Ollantaytambo is perhaps one of Peru’s most visually puzzling locations. Claimed to be that of the Incas, and located at an elevation of 2,792 meters above sea level, it is nearly difficult to think that the Incan civilisation, with its access to such limited technologies, could have produced such a location.
During the Inca Empire, Ollantaytambo was Emperor Pachacuti’s royal domain, and after he conquered the region, he erected the town and the ceremonial center within.
It is such an outstanding, well situated strategic building that it functioned as a stronghold for Manco Inca Yupanqui, head of the Inca resistance, during the Spanish conquest.
The area is now known as the Sacred Valley of the Incas and is a popular tourist destination. However, as we’ve discussed numerous times on our channel, how could a civilisation construct such amazing architecture at such a young age in known history?
Furthermore, why did they construct some of these sites, and what purpose did they serve? Some of the ruins in Peru, particularly in Ollantaytambo, beg the question: if, for example, the colossal staircases calved into the hillside were intended for human use, why were they built on such massive scales?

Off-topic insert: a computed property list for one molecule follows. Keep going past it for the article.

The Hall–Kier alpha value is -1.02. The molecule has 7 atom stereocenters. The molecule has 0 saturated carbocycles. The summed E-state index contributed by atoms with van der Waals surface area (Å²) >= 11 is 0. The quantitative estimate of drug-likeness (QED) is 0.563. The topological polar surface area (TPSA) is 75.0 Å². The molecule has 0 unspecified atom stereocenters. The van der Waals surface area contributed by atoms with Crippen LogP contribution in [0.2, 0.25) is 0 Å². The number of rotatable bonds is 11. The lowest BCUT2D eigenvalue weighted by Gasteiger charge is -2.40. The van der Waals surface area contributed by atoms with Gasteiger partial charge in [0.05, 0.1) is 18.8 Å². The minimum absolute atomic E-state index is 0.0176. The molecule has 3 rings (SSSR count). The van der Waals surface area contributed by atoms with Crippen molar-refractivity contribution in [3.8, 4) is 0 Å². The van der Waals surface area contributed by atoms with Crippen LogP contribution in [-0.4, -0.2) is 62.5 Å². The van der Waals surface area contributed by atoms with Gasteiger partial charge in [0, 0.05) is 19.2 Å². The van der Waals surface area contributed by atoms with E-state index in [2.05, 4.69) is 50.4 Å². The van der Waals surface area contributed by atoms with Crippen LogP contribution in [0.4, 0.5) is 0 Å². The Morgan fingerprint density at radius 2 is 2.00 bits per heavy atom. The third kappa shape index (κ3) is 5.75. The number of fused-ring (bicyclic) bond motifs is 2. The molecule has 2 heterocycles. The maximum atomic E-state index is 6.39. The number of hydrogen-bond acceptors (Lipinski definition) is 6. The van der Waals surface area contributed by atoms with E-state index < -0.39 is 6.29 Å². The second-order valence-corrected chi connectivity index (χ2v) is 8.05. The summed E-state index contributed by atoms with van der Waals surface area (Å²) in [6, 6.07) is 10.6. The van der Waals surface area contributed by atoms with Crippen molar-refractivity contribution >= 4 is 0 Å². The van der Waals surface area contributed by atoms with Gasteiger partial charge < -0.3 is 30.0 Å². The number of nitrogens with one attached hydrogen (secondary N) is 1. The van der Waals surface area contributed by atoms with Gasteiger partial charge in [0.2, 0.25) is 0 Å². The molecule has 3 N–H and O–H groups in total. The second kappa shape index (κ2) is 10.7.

According to history, the Incan monarch Pachacuti “conquered” Ollantaytambo and the surrounding region around the mid-15th century. All of this was placed into his personal estate.
The emperor then claims to have rebuilt the town with opulent structures, as well as extensively terracing and skilfully irrigating the Urubamba Valley… Notably, without prior knowledge of these procedures…
Ollantaytambo’s main village is orthogonal, with four longitudinal streets intersected by seven parallel streets. At the center of this grid is a big plaza that is open to the east and is bordered on three sides by halls and other town blocks. The northern portion of the city has a more diverse architectural style.
Interestingly, the amount of erosion that has occurred over the years has made the original blueprints difficult to establish, maybe indicating its genuine age? Were giants once able to use these massive ledge steps? Or perhaps it had a purpose comparable to the ancient place known as Morray?
This mind-boggling site, Morray, likewise believed to be Incan, had an astounding function.
It appears that the architects of this massive building were horticulturists. They had figured out that by building these raised ledges at specific angles to the seasonal winds and light, they could gradually acclimate plants that were previously unsuitable for that climate over many generations.
Perhaps this is why Ollantaytambo was built? Moray is rarely known in academia, and its existence and function are difficult to explain using modern paradigms. And, while not giants, we believe the sites originally used were no less remarkable.